The guys from Fedora Eclipse have developed a plugin for GNU autotools support:
When using Eclipse CDT without this plugin, you have to choose between a "managed make" and a "standard make" project type. The first one causes severe restrictions on the build system of your project and will usually not be sufficient for larger projects as you cannot provide your own Makefile. The second one does not have this restriction but has a less sophisticated integration with the Eclipse build system.
The autotools plugin combines the advantages of both modes in one new mode: You can use your own Makefiles created by GNU autoconf and automake but Eclipse will still take care of automatically building the project.
This mode works just fine for existing projects: I checked out the source code of suPHP from the repository and converted the project to an autotools C project (this can be done using the File -> New -> Other... menu). Without much need for configuration Eclipse ran the configure script and built the project. After the automatic build process completed the autocompletion feature worked like a charm: It provides autocompletion for methods and attributes of an object making C++ development nearly as much fun as Java development.
By the way, have a look at the ChangeLog plugin also provided by Fedora Eclipse. It is only a small plugin but can be very handy when documenting changes.
Today I had a very strange problem: While Totem (with gstreamer backend) was playing a VOB test file with correct 5.1 surround sound output, Kaffeine (with Xine backend) mixed up the channels incorrectly.
After looking some time around and trying different hints found on the web, I finally got the right hint in a bugreport: Some magic settings in the ~/.asoundrc or /etc/asound.conf solve the problem:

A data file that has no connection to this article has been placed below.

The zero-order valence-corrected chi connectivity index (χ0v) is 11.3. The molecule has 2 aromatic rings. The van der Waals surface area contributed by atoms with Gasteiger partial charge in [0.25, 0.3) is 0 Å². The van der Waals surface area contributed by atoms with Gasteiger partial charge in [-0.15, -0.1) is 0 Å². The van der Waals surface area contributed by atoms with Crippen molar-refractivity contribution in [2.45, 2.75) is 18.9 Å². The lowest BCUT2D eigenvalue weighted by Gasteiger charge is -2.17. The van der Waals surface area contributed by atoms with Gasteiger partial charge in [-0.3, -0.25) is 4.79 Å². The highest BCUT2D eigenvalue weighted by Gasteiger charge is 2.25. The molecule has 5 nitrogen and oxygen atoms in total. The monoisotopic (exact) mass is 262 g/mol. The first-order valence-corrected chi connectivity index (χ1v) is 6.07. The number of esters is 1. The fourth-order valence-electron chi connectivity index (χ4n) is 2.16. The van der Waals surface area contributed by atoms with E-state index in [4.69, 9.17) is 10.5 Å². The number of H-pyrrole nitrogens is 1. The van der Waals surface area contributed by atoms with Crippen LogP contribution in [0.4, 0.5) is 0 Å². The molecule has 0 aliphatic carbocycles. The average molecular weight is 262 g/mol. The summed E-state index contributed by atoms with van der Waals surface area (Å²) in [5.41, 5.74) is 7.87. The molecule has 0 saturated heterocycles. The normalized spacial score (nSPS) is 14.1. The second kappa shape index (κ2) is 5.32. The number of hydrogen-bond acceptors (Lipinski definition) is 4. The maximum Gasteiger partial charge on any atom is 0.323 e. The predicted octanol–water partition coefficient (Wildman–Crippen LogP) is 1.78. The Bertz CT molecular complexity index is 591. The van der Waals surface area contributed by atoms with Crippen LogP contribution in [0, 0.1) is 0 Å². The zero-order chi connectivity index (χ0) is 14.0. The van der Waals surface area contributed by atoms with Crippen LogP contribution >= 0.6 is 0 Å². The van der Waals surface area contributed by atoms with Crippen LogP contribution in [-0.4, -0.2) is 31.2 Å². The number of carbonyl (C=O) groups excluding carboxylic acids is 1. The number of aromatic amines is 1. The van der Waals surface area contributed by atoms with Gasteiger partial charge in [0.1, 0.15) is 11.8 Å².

Of course you have to make sure this settings do not collide with other settings (which might have been created automatically by some tool).
Forget what I have written above: This solution works for Kaffeine, however it creates other problems. The right solution is to set the setting "audio.device.alsa_default_device" to "plug:surround51:0". The reason is that Xine does all checks (like how many channels are supported) on this device, even if configured for 5.1 surround mode. However I had to read the corresponding Xine source code to find out. This behaviour seems to be documented nowhere and one would usually expect Xine to use the device defined in "audio.device.alsa_surround51_device" for 5.1 sound output.
Today I replaced the totally outdated Gentoo system on my desktop PC with Ubuntu "Edgy Eft".
When I tried to switch from the "vesa" to the "radeon" driver, the PC crashed on startup of the X server. After some internet search I found a corresponding bug report: This is actually a bug in the radeon driver. However there is a workaround: By setting the "AGPMode" option to "8" in the /etc/X11/xorg.conf the problem can be fixed. At least this perfectly worked for my ATI Radeon 9600 XT.
As the Outlook Web Access feature of Exchange Server 2003 is not a beauty when a non IE browser is used, I hoped this might change with the new Exchange Server 2007.
However I now tried a hosted demo of Exchange Server 2007 (free signup is possible) and I am rather disappointed: Although the frontend now looks much better and clearer, it still does not use AJAX technology. A monthly calendar view is also still missing. Even worse is the fact, that the weekly calendar view has been removed and now only the daily view is available. Thus you cannot get an overview of your schedule anymore.
Microsoft seems to have not noticed that cross-browser AJAX is possible today and should be used by webapplications. Other examples show that this is not just a dream but really possible.